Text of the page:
On St. Valentine's Day Eve, something disturbed the animal population of rural Portal, Georgia. Deep in the night, cows began to moo nervously, dogs and coyotes began to howl and other woodland creatures scurried about the local forest in fear. What caused the nocturnal commotion? A brilliant and large meteor streaking through Earth's atmosphere and burning up in the nighttime skies!
"At 1:43 AM Eastern, I witnessed an amazing fireball," Portal resident Henry Strickland told local media. "It was very large and lit up half the sky as it fragmented. The event set dogs barking and upset cattle, which began to make excited sounds. I regret I didn't have a camera; it lasted nearly 6 seconds."
The meteor shows are a common event. Dubbed "The Fireballs of February" by NASA, the fireballs have become a source of mystery for scientists and other sky-watchers around the world. The space agency has been monitoring the annual event for the past 50 years and have reached the conclusion that the unusual February showers are different from other meteor showers throughout the year, but are unclear on the reason why.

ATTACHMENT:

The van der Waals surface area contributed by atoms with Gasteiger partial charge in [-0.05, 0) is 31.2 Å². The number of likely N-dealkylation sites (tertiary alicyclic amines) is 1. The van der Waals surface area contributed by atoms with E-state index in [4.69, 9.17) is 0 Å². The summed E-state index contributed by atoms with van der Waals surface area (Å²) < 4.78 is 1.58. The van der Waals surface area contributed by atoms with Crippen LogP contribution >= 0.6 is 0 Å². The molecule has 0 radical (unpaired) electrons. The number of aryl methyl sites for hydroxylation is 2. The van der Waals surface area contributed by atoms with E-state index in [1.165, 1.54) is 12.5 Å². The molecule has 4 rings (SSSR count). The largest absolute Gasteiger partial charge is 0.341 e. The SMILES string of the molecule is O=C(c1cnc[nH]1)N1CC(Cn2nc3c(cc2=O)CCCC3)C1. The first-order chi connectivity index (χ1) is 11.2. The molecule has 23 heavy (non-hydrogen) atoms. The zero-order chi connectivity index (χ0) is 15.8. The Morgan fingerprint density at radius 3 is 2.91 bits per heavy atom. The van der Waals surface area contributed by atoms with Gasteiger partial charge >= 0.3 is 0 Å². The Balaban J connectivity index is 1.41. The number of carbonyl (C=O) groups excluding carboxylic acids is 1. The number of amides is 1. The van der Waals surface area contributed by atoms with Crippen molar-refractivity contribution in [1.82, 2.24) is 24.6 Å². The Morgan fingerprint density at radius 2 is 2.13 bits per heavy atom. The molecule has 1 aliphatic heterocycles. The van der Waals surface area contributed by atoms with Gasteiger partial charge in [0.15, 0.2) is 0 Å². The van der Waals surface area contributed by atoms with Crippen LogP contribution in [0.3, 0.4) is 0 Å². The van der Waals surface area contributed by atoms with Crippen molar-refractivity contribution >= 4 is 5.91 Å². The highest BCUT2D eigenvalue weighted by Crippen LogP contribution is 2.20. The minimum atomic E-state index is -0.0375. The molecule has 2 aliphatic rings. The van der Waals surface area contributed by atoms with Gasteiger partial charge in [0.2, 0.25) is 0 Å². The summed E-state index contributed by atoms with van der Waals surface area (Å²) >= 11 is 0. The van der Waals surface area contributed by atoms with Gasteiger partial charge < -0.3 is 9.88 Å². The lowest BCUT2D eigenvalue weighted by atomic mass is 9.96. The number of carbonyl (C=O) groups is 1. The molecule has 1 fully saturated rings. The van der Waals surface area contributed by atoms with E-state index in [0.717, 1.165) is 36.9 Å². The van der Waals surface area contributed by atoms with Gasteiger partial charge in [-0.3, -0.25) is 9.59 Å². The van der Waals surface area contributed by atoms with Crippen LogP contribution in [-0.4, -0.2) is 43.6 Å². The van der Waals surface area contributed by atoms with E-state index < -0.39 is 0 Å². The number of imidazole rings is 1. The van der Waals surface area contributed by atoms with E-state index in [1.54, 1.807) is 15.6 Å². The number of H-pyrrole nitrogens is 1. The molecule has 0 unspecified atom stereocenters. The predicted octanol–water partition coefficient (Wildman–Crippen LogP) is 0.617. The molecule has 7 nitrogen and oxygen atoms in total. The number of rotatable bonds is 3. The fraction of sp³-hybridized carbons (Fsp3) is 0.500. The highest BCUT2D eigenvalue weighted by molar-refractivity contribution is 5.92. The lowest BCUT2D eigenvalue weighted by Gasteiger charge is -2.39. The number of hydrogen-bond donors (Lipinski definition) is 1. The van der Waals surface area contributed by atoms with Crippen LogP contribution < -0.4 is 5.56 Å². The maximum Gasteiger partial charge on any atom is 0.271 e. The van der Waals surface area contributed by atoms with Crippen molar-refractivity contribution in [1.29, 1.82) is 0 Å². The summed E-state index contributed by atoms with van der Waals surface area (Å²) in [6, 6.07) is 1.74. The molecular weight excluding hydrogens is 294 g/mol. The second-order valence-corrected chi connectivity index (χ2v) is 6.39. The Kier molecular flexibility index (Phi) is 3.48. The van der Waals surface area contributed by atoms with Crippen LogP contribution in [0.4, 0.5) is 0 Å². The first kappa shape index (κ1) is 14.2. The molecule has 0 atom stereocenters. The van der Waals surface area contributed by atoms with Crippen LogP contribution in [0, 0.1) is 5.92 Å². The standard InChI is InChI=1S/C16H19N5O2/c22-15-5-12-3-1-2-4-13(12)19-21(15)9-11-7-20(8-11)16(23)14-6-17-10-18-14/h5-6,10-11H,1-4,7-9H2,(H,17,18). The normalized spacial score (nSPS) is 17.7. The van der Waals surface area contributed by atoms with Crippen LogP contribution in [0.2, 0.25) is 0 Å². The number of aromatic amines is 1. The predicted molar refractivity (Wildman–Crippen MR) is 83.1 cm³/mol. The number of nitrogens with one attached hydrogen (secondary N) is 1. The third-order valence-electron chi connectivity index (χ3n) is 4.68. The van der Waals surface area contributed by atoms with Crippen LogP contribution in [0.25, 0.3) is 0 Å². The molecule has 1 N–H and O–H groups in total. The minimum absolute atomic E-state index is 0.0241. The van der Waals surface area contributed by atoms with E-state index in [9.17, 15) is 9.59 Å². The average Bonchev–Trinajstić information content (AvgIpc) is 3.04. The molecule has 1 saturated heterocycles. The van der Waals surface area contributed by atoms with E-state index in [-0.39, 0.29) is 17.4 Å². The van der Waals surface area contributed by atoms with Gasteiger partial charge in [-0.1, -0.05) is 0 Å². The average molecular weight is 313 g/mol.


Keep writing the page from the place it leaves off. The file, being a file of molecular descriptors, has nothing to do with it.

"These fireballs are particularly slow and penetrating," explains meteor expert Peter Brown, a physics professor with the University of Western Ontario in Canada. "They hit the top of the atmosphere moving slower than 15 km/s, decelerate rapidly, and make it to within 50 km of Earth’s surface." The start of the yearly spectacle was noted on February 1, when a brilliant fireball streaking across the sky was witnessed by thousands in Dallas, Texas.
The fireball was bright enough to be seen on NASA cameras located in New Mexico more than 500 miles away. "It was about as bright as the full Moon," says Bill Cooke of NASA's Meteoroid Environment Agency. Based on the NASA imagery and other observations, Cooke estimates that the object was 1 to 2 meters in diameter.
So, look to the skies over the next few nights, and you might catch the free spectacle.